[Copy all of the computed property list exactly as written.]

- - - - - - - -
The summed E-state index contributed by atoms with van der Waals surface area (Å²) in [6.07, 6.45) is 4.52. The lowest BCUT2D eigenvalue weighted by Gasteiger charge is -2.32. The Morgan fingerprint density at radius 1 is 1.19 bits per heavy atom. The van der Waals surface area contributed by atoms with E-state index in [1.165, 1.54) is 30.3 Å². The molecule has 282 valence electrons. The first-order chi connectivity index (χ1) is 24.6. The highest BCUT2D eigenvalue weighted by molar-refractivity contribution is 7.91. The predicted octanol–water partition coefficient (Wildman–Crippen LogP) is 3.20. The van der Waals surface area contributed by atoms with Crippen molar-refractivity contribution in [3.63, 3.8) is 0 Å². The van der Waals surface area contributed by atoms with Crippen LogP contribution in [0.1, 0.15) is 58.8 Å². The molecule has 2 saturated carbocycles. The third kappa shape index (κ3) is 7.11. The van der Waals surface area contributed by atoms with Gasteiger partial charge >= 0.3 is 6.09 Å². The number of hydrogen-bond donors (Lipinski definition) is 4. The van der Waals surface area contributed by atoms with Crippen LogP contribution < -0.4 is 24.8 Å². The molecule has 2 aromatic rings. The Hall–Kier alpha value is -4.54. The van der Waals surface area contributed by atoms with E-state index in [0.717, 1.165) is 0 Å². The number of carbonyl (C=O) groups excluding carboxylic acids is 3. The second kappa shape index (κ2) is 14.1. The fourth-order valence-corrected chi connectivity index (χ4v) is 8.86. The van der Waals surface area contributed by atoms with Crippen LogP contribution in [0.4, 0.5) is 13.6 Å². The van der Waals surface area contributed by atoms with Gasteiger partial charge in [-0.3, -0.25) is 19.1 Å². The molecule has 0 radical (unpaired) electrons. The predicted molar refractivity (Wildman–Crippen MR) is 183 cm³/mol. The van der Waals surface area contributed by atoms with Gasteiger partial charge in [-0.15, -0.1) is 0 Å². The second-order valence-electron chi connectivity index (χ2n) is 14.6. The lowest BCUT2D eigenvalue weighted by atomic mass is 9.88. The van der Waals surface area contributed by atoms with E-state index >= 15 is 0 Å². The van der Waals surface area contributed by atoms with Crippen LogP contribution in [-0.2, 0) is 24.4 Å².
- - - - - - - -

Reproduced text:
The summed E-state index contributed by atoms with van der Waals surface area (Å²) in [6.07, 6.45) is 4.52. The lowest BCUT2D eigenvalue weighted by Gasteiger charge is -2.32. The Morgan fingerprint density at radius 1 is 1.19 bits per heavy atom. The van der Waals surface area contributed by atoms with E-state index in [1.165, 1.54) is 30.3 Å². The molecule has 282 valence electrons. The first-order chi connectivity index (χ1) is 24.6. The highest BCUT2D eigenvalue weighted by molar-refractivity contribution is 7.91. The predicted octanol–water partition coefficient (Wildman–Crippen LogP) is 3.20. The van der Waals surface area contributed by atoms with Crippen molar-refractivity contribution in [3.63, 3.8) is 0 Å². The van der Waals surface area contributed by atoms with Crippen LogP contribution in [0.1, 0.15) is 58.8 Å². The molecule has 2 saturated carbocycles. The third kappa shape index (κ3) is 7.11. The van der Waals surface area contributed by atoms with Gasteiger partial charge >= 0.3 is 6.09 Å². The number of hydrogen-bond donors (Lipinski definition) is 4. The van der Waals surface area contributed by atoms with Crippen LogP contribution < -0.4 is 24.8 Å². The molecule has 2 aromatic rings. The Hall–Kier alpha value is -4.54. The van der Waals surface area contributed by atoms with E-state index in [0.717, 1.165) is 0 Å². The number of carbonyl (C=O) groups excluding carboxylic acids is 3. The second kappa shape index (κ2) is 14.1. The fourth-order valence-corrected chi connectivity index (χ4v) is 8.86. The van der Waals surface area contributed by atoms with Crippen LogP contribution in [0.4, 0.5) is 13.6 Å². The van der Waals surface area contributed by atoms with Gasteiger partial charge in [-0.3, -0.25) is 19.1 Å². The molecule has 0 radical (unpaired) electrons. The predicted molar refractivity (Wildman–Crippen MR) is 183 cm³/mol. The van der Waals surface area contributed by atoms with Gasteiger partial charge in [-0.15, -0.1) is 0 Å². The second-order valence-electron chi connectivity index (χ2n) is 14.6. The lowest BCUT2D eigenvalue weighted by atomic mass is 9.88. The van der Waals surface area contributed by atoms with E-state index >= 15 is 0 Å². The van der Waals surface area contributed by atoms with Crippen LogP contribution in [-0.2, 0) is 24.4 Å².